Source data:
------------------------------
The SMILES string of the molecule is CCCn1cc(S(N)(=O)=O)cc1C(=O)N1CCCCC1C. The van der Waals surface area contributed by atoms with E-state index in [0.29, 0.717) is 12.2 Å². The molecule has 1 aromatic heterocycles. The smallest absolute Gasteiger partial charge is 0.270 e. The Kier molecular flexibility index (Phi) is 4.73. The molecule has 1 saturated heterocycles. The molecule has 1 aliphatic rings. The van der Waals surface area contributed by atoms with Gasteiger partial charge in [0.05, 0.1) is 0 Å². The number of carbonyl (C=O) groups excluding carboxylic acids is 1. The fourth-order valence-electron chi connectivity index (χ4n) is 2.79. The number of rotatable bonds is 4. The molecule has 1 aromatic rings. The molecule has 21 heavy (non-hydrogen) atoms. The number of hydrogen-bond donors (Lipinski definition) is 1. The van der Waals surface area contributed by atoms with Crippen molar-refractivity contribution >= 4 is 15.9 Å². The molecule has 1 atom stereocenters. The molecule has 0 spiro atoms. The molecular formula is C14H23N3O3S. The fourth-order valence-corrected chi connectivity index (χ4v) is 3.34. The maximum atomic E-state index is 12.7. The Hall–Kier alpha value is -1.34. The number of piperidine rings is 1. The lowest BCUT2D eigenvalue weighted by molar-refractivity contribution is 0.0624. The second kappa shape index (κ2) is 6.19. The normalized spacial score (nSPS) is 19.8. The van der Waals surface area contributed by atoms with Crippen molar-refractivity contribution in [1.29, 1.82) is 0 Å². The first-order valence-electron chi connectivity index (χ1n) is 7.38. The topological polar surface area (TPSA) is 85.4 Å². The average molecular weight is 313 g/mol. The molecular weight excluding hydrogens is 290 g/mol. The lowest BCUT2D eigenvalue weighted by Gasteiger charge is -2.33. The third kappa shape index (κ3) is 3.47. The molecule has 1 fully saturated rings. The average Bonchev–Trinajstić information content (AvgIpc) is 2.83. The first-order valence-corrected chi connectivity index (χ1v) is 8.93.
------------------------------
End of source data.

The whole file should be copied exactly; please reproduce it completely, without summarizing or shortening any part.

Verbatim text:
The SMILES string of the molecule is CCCn1cc(S(N)(=O)=O)cc1C(=O)N1CCCCC1C. The van der Waals surface area contributed by atoms with E-state index in [0.29, 0.717) is 12.2 Å². The molecule has 1 aromatic heterocycles. The smallest absolute Gasteiger partial charge is 0.270 e. The Kier molecular flexibility index (Phi) is 4.73. The molecule has 1 saturated heterocycles. The molecule has 1 aliphatic rings. The van der Waals surface area contributed by atoms with Gasteiger partial charge in [0.05, 0.1) is 0 Å². The number of carbonyl (C=O) groups excluding carboxylic acids is 1. The fourth-order valence-electron chi connectivity index (χ4n) is 2.79. The number of rotatable bonds is 4. The molecule has 1 aromatic rings. The molecule has 21 heavy (non-hydrogen) atoms. The number of hydrogen-bond donors (Lipinski definition) is 1. The van der Waals surface area contributed by atoms with Crippen molar-refractivity contribution >= 4 is 15.9 Å². The molecule has 1 atom stereocenters. The molecule has 0 spiro atoms. The molecular formula is C14H23N3O3S. The fourth-order valence-corrected chi connectivity index (χ4v) is 3.34. The maximum atomic E-state index is 12.7. The Hall–Kier alpha value is -1.34. The number of piperidine rings is 1. The lowest BCUT2D eigenvalue weighted by molar-refractivity contribution is 0.0624. The second kappa shape index (κ2) is 6.19. The normalized spacial score (nSPS) is 19.8. The van der Waals surface area contributed by atoms with Crippen molar-refractivity contribution in [1.29, 1.82) is 0 Å². The first-order valence-electron chi connectivity index (χ1n) is 7.38. The topological polar surface area (TPSA) is 85.4 Å². The average molecular weight is 313 g/mol. The molecular weight excluding hydrogens is 290 g/mol. The lowest BCUT2D eigenvalue weighted by Gasteiger charge is -2.33. The third kappa shape index (κ3) is 3.47. The molecule has 1 fully saturated rings. The average Bonchev–Trinajstić information content (AvgIpc) is 2.83. The first-order valence-corrected chi connectivity index (χ1v) is 8.93.